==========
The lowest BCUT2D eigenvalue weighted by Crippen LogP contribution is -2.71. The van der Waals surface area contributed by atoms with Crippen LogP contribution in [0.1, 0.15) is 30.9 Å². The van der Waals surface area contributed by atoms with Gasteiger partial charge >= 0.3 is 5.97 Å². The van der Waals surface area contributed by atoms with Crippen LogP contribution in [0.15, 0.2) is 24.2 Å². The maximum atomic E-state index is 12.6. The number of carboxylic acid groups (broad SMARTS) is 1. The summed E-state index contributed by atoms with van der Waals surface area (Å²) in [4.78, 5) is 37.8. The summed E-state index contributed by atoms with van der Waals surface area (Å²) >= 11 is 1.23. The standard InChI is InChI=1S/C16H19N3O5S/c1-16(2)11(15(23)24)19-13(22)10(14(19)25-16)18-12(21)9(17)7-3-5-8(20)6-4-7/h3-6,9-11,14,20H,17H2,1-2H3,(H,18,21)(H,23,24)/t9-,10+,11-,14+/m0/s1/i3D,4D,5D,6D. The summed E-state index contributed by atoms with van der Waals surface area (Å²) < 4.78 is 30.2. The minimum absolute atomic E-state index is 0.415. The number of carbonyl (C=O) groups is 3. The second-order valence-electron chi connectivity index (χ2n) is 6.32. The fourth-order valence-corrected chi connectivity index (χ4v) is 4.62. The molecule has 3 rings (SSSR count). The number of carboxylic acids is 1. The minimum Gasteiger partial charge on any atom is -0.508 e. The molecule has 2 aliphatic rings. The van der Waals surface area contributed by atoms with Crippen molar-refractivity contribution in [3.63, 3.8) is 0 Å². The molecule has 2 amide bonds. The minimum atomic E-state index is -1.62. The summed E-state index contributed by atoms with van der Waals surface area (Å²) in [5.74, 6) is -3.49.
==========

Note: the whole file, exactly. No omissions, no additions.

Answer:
The lowest BCUT2D eigenvalue weighted by Crippen LogP contribution is -2.71. The van der Waals surface area contributed by atoms with Crippen LogP contribution in [0.1, 0.15) is 30.9 Å². The van der Waals surface area contributed by atoms with Gasteiger partial charge >= 0.3 is 5.97 Å². The van der Waals surface area contributed by atoms with Crippen LogP contribution in [0.15, 0.2) is 24.2 Å². The maximum atomic E-state index is 12.6. The number of carboxylic acid groups (broad SMARTS) is 1. The summed E-state index contributed by atoms with van der Waals surface area (Å²) in [4.78, 5) is 37.8. The summed E-state index contributed by atoms with van der Waals surface area (Å²) >= 11 is 1.23. The standard InChI is InChI=1S/C16H19N3O5S/c1-16(2)11(15(23)24)19-13(22)10(14(19)25-16)18-12(21)9(17)7-3-5-8(20)6-4-7/h3-6,9-11,14,20H,17H2,1-2H3,(H,18,21)(H,23,24)/t9-,10+,11-,14+/m0/s1/i3D,4D,5D,6D. The summed E-state index contributed by atoms with van der Waals surface area (Å²) < 4.78 is 30.2. The minimum absolute atomic E-state index is 0.415. The number of carbonyl (C=O) groups is 3. The second-order valence-electron chi connectivity index (χ2n) is 6.32. The fourth-order valence-corrected chi connectivity index (χ4v) is 4.62. The molecule has 3 rings (SSSR count). The number of carboxylic acids is 1. The minimum Gasteiger partial charge on any atom is -0.508 e. The molecule has 2 aliphatic rings. The van der Waals surface area contributed by atoms with Crippen molar-refractivity contribution in [3.63, 3.8) is 0 Å². The molecule has 2 amide bonds. The minimum atomic E-state index is -1.62. The summed E-state index contributed by atoms with van der Waals surface area (Å²) in [5.74, 6) is -3.49.